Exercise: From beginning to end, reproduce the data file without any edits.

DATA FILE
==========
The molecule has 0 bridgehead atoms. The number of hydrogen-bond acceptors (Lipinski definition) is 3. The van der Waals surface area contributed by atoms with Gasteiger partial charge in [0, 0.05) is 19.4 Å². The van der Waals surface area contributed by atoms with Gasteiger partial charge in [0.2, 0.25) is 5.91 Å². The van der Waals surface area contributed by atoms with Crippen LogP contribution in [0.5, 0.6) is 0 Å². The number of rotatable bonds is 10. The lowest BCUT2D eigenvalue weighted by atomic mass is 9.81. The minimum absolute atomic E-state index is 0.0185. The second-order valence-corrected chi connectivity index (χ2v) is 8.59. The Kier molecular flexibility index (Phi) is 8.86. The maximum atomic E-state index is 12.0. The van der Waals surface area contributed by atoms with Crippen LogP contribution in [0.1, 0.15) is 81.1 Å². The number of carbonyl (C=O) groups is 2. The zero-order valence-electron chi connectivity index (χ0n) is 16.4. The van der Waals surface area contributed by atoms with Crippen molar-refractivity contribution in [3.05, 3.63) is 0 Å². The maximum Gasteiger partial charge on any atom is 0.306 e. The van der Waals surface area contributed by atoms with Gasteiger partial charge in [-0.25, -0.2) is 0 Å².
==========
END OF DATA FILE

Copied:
The molecule has 0 bridgehead atoms. The number of hydrogen-bond acceptors (Lipinski definition) is 3. The van der Waals surface area contributed by atoms with Gasteiger partial charge in [0, 0.05) is 19.4 Å². The van der Waals surface area contributed by atoms with Gasteiger partial charge in [0.2, 0.25) is 5.91 Å². The van der Waals surface area contributed by atoms with Crippen LogP contribution in [0.5, 0.6) is 0 Å². The number of rotatable bonds is 10. The lowest BCUT2D eigenvalue weighted by atomic mass is 9.81. The minimum absolute atomic E-state index is 0.0185. The second-order valence-corrected chi connectivity index (χ2v) is 8.59. The Kier molecular flexibility index (Phi) is 8.86. The maximum atomic E-state index is 12.0. The van der Waals surface area contributed by atoms with Crippen LogP contribution in [0.1, 0.15) is 81.1 Å². The number of carbonyl (C=O) groups is 2. The zero-order valence-electron chi connectivity index (χ0n) is 16.4. The van der Waals surface area contributed by atoms with Crippen molar-refractivity contribution in [3.05, 3.63) is 0 Å². The maximum Gasteiger partial charge on any atom is 0.306 e. The van der Waals surface area contributed by atoms with Gasteiger partial charge in [-0.25, -0.2) is 0 Å².